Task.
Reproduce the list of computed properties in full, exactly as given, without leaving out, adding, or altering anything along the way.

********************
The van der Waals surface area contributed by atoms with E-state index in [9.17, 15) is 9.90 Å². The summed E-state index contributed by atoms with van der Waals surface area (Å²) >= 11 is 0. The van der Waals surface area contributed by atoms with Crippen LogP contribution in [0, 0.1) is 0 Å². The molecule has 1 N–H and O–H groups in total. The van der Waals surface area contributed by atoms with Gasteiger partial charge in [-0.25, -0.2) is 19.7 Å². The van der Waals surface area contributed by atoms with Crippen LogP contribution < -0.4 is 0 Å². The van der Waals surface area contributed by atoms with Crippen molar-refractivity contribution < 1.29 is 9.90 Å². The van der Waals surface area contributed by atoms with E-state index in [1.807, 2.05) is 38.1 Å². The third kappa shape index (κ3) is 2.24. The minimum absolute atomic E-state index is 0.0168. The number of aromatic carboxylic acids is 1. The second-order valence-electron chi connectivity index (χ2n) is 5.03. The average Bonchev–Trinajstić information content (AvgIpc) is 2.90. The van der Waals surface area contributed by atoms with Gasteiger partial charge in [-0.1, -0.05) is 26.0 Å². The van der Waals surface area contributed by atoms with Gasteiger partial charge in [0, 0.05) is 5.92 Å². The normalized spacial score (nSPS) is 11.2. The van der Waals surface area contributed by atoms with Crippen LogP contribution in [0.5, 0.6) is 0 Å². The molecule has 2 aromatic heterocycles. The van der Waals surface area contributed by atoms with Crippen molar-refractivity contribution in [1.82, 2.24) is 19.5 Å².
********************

The van der Waals surface area contributed by atoms with E-state index in [9.17, 15) is 9.90 Å². The summed E-state index contributed by atoms with van der Waals surface area (Å²) >= 11 is 0. The van der Waals surface area contributed by atoms with Crippen LogP contribution in [0, 0.1) is 0 Å². The molecule has 1 N–H and O–H groups in total. The van der Waals surface area contributed by atoms with Gasteiger partial charge in [-0.25, -0.2) is 19.7 Å². The van der Waals surface area contributed by atoms with Crippen LogP contribution < -0.4 is 0 Å². The van der Waals surface area contributed by atoms with Crippen molar-refractivity contribution < 1.29 is 9.90 Å². The van der Waals surface area contributed by atoms with E-state index in [1.807, 2.05) is 38.1 Å². The third kappa shape index (κ3) is 2.24. The minimum absolute atomic E-state index is 0.0168. The number of aromatic carboxylic acids is 1. The second-order valence-electron chi connectivity index (χ2n) is 5.03. The average Bonchev–Trinajstić information content (AvgIpc) is 2.90. The van der Waals surface area contributed by atoms with Gasteiger partial charge in [-0.1, -0.05) is 26.0 Å². The van der Waals surface area contributed by atoms with Gasteiger partial charge in [0, 0.05) is 5.92 Å². The normalized spacial score (nSPS) is 11.2. The van der Waals surface area contributed by atoms with Crippen LogP contribution in [0.5, 0.6) is 0 Å². The molecule has 2 aromatic heterocycles. The van der Waals surface area contributed by atoms with Crippen molar-refractivity contribution in [1.82, 2.24) is 19.5 Å².